DKIM is a method of assuring the recipient that the message was sent by an authorized source. It also assures that the message didn’t get tampered with in transit. This association is particularly important if you’re using a marketing automation platform or email service provider to send your messages—which you should always have in place if you’re doing any form of email marketing and hope to be CAN-SPAM compliant.
While there are several steps in creating a successful email marketing campaign, this article focuses on the Domain Keys Identified Mail (DKIM) protocol and what it means to your deliverability in the eyes of email recipients. It also discusses how it's crucial to use email service providers with DKIM best practices for your deliverability.
Understanding DKIM is key to message delivery and consumer trust. It's also a necessity for protection against spam and phishing activities. The following is an overview of what DKIM is, why it's important, how it works in tandem with SPF, and how to implement it in your email marketing initiatives.
Why Does DKIM Matter?
DKIM ties directly into your deliverability. If someone believes you are not who you say you are, they will mark you as spam or block your emails and Dkim Mailbox providers (Gmail, Yahoo etc) use a variety of clues to determine if a message is spam or not. One of the biggest indicators is identifying the source of the email.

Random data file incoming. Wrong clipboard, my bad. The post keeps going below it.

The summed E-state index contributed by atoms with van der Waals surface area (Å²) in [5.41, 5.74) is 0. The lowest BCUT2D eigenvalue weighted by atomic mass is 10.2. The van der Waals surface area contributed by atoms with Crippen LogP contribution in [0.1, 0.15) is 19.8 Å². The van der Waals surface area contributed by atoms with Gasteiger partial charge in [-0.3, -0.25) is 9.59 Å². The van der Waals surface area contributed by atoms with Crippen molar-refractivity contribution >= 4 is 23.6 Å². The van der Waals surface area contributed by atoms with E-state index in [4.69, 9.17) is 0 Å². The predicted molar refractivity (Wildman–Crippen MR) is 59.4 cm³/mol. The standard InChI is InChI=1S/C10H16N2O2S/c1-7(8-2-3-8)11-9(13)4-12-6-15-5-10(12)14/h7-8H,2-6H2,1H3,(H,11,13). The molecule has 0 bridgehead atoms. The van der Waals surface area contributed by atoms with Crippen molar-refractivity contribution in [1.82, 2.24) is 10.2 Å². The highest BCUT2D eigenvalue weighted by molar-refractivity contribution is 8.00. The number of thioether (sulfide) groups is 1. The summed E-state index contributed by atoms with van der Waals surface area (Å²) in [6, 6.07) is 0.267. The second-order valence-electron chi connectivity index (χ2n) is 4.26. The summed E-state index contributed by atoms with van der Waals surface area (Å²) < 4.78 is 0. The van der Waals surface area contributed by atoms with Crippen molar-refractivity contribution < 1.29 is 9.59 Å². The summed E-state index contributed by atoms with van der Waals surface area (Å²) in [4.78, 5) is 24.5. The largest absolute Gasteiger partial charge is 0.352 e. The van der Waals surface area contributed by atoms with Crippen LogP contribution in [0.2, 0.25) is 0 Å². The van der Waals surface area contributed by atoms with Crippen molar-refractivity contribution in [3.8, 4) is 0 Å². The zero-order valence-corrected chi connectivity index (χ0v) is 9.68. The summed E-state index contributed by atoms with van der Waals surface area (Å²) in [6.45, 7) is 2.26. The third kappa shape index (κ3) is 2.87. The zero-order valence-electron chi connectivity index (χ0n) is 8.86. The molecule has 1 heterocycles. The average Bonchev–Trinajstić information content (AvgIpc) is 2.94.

That’s where DKIM comes in— DKIM is an email authentication system that gives Senders a way to identify themselves to Receivers within messages—and allows Receivers to verify that Claimed Identity. DKIM also provides a mechanism for associating verified identities with messages, so that Receivers can differentiate between valid and invalid sources.
Why, you may ask?
Mail users receive tons of email every day, but there will always be those who use email in a way you don’t want it to be used. Your spam filter combats those people, and is on the lookout for spoofed emails. If your email isn’t properly authenticated, your spam filter might mistake it for a spoofed email. If your email isn’t properly authenticated, the spam filter may see your email as a potentially spoofed email.
If you receive a message that your email was sent by a server other than the one listed in your DKIM record, that domain can also be marked as potentially spoofed. Spoofed emails are filtered into junk folders because they can present a phishing or social engineering risk to your customers and users.
Email authentication is the process of proving your identity by entering your email address and password to a website. This proves to the receiving server that the email really came from you, not from someone trying to impersonate you. While all email systems provide some form of authentication, it’s usually very weak. This is done for simplicity, but also because spoofed emails would pass any stronger authentication test. If you’re using a marketing automation solution or an email service provider, they will block your campaign if they see that it doesn’t have authentication on it.
The way to stop fraudulent senders from imitating your domain is by using DKIM. With DKIM, you can guarantee that messages sent from a particular domain really did come from the domain owner’s email server. Achieving full email authentication is a commitment. If you’re in a line of business—like finance or online payments—where would-be hackers have an incentive to spoof your domain, it’s worth the effort.